We're constantly surprised at the reaction to various posts. The number of comments on a post you think is interesting can be disappointing. Then you post an innocuous paragraph or two and get 60 comments. It's hard to gauge. Always keeps you on your toes.
Has blogging affected what appears in the regular sports section in any way?
One immediate impact is from time to time on a big story, we'll post excerpts from the blog in the print edition. We did it on Drury/Briere day and I saw we just did it on T.O. day. The other impact is we get far fewer letters to the editor than we used to. Most people who want to pop off about something or praise something simply do it in a blog.
While Buffalo bloggers spend most of their time writing about the Sabres or the Bills, they do also blog about the local media coverage. How aware are you and your co-workers of what bloggers are saying about you and your work?
Some of us don't read the blogs comments about our work at all. Some of us look at some of it and some of us like myself are constant self-googlers. Frankly, I don't mind at all if somebody intelligently rips me and I stumble upon it. I can be wrong too. But if I think they're wrong, I will often try to email them and explain my point of view. Too often, bloggers seem to think they know everything about the media industry and how it works and they simply don't have a clue. I don't think a slipshod lambasting should go unchallenged if a blog is way off base.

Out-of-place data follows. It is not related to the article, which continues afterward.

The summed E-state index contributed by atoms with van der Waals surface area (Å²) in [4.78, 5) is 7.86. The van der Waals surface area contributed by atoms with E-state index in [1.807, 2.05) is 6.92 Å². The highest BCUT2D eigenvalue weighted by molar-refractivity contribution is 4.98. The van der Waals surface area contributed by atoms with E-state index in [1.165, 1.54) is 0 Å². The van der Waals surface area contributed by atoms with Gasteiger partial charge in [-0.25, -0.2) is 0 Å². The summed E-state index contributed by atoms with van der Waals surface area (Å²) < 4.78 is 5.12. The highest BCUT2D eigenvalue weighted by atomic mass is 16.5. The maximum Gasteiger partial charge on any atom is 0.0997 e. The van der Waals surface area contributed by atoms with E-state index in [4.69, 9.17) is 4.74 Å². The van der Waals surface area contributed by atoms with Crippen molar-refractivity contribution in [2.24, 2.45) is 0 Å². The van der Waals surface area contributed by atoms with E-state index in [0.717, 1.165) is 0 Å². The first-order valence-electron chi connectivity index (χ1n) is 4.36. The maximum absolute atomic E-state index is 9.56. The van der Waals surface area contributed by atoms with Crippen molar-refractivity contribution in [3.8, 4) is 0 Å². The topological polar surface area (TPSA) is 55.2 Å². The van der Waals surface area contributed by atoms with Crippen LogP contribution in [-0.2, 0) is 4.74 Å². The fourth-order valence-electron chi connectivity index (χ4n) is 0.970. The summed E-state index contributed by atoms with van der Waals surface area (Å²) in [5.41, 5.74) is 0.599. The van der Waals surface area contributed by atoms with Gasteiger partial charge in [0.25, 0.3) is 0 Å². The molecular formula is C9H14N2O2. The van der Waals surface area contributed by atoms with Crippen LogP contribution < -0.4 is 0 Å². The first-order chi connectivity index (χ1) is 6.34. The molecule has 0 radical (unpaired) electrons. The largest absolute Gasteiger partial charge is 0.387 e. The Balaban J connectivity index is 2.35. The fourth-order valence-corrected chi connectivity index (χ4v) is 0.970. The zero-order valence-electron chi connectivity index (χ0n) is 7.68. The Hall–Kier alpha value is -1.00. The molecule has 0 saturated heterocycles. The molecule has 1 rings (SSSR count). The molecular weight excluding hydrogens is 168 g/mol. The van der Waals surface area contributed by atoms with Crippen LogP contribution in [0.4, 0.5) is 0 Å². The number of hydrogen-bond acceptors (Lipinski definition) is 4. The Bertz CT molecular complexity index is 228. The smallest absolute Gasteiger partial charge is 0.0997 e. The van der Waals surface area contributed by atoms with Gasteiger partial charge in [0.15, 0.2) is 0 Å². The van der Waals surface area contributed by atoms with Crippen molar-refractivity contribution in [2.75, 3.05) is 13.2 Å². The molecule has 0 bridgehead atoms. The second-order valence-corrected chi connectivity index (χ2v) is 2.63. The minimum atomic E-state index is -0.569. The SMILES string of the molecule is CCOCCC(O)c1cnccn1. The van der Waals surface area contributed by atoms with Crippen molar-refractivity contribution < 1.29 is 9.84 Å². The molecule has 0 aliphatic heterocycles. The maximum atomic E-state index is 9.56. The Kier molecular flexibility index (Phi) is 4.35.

How do you feel about independent bloggers - bloggers who aren't tied to any kind of print publication and are just blogging for themselves - being in the press box? For or against?
I don't think there should be a blanket policy for them or against them. It should be easy to determine their legitimacy if they're tied to a major print publication (boston.com bloggers, for example, are affiliated with the Boston Globe company), or a major broadcast outlet like ESPN or TSN.
But the independents are a much stickier situation. First point is easy. I would follow the NCAA's lead - if you blog on a site that includes message boards that allow any unsubstantiated rumor to be posted, you're out. Period. No message board bloggers get in to any NCAA Tournament events. That's a good start.